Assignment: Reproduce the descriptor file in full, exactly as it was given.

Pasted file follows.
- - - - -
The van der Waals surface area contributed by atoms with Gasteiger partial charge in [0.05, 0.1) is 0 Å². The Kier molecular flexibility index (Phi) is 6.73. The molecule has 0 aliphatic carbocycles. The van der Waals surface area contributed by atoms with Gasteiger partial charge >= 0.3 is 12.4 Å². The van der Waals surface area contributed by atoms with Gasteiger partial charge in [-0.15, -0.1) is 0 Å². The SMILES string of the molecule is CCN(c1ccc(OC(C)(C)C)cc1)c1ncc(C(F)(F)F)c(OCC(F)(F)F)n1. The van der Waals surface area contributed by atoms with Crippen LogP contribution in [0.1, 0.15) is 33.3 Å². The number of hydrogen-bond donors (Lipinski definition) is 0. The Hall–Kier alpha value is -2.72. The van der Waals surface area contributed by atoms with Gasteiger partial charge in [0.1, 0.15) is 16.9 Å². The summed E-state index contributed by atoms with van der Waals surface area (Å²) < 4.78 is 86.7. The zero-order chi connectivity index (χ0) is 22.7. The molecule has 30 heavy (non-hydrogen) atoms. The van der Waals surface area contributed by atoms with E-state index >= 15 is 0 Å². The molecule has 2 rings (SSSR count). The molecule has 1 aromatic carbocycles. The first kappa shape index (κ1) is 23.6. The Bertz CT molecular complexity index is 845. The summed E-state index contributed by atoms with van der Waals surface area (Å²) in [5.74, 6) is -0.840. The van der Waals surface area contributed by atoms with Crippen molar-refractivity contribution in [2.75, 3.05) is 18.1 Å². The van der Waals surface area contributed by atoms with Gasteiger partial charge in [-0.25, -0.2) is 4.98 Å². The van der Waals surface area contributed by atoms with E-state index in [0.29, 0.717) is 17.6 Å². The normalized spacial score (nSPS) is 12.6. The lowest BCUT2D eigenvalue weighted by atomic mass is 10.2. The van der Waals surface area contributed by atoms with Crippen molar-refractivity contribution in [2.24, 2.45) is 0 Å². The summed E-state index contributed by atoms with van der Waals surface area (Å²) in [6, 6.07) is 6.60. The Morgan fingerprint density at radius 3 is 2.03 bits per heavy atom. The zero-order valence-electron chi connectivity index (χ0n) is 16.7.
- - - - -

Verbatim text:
The van der Waals surface area contributed by atoms with Gasteiger partial charge in [0.05, 0.1) is 0 Å². The Kier molecular flexibility index (Phi) is 6.73. The molecule has 0 aliphatic carbocycles. The van der Waals surface area contributed by atoms with Gasteiger partial charge >= 0.3 is 12.4 Å². The van der Waals surface area contributed by atoms with Gasteiger partial charge in [-0.15, -0.1) is 0 Å². The SMILES string of the molecule is CCN(c1ccc(OC(C)(C)C)cc1)c1ncc(C(F)(F)F)c(OCC(F)(F)F)n1. The van der Waals surface area contributed by atoms with Crippen LogP contribution in [0.1, 0.15) is 33.3 Å². The number of hydrogen-bond donors (Lipinski definition) is 0. The Hall–Kier alpha value is -2.72. The van der Waals surface area contributed by atoms with Gasteiger partial charge in [0.1, 0.15) is 16.9 Å². The summed E-state index contributed by atoms with van der Waals surface area (Å²) < 4.78 is 86.7. The zero-order chi connectivity index (χ0) is 22.7. The molecule has 30 heavy (non-hydrogen) atoms. The van der Waals surface area contributed by atoms with E-state index >= 15 is 0 Å². The molecule has 2 rings (SSSR count). The molecule has 1 aromatic carbocycles. The first kappa shape index (κ1) is 23.6. The Bertz CT molecular complexity index is 845. The summed E-state index contributed by atoms with van der Waals surface area (Å²) in [5.74, 6) is -0.840. The van der Waals surface area contributed by atoms with Crippen molar-refractivity contribution in [2.75, 3.05) is 18.1 Å². The van der Waals surface area contributed by atoms with Gasteiger partial charge in [-0.25, -0.2) is 4.98 Å². The van der Waals surface area contributed by atoms with E-state index in [0.29, 0.717) is 17.6 Å². The normalized spacial score (nSPS) is 12.6. The lowest BCUT2D eigenvalue weighted by atomic mass is 10.2. The van der Waals surface area contributed by atoms with Crippen molar-refractivity contribution in [2.24, 2.45) is 0 Å². The summed E-state index contributed by atoms with van der Waals surface area (Å²) in [6, 6.07) is 6.60. The Morgan fingerprint density at radius 3 is 2.03 bits per heavy atom. The zero-order valence-electron chi connectivity index (χ0n) is 16.7.